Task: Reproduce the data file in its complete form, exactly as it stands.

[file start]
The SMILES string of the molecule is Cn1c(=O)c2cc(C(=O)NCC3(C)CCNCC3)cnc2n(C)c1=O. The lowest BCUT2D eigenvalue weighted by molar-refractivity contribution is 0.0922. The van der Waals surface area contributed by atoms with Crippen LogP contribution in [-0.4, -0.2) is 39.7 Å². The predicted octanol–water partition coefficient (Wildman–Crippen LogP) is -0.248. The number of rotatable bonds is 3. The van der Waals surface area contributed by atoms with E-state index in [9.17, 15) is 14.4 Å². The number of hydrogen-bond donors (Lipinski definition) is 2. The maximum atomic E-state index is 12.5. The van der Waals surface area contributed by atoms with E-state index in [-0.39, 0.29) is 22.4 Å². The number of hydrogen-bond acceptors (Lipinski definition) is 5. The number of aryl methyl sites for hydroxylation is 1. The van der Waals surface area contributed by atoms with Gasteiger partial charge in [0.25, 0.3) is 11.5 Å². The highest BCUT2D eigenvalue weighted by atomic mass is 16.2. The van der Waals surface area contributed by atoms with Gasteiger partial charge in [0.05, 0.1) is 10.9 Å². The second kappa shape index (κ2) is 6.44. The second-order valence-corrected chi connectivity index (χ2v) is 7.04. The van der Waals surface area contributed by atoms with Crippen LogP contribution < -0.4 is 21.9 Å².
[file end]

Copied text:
The SMILES string of the molecule is Cn1c(=O)c2cc(C(=O)NCC3(C)CCNCC3)cnc2n(C)c1=O. The lowest BCUT2D eigenvalue weighted by molar-refractivity contribution is 0.0922. The van der Waals surface area contributed by atoms with Crippen LogP contribution in [-0.4, -0.2) is 39.7 Å². The predicted octanol–water partition coefficient (Wildman–Crippen LogP) is -0.248. The number of rotatable bonds is 3. The van der Waals surface area contributed by atoms with E-state index in [9.17, 15) is 14.4 Å². The number of hydrogen-bond donors (Lipinski definition) is 2. The maximum atomic E-state index is 12.5. The van der Waals surface area contributed by atoms with E-state index in [-0.39, 0.29) is 22.4 Å². The number of hydrogen-bond acceptors (Lipinski definition) is 5. The number of aryl methyl sites for hydroxylation is 1. The van der Waals surface area contributed by atoms with Gasteiger partial charge in [0.25, 0.3) is 11.5 Å². The highest BCUT2D eigenvalue weighted by atomic mass is 16.2. The van der Waals surface area contributed by atoms with Gasteiger partial charge in [0.05, 0.1) is 10.9 Å². The second kappa shape index (κ2) is 6.44. The second-order valence-corrected chi connectivity index (χ2v) is 7.04. The van der Waals surface area contributed by atoms with Crippen LogP contribution < -0.4 is 21.9 Å².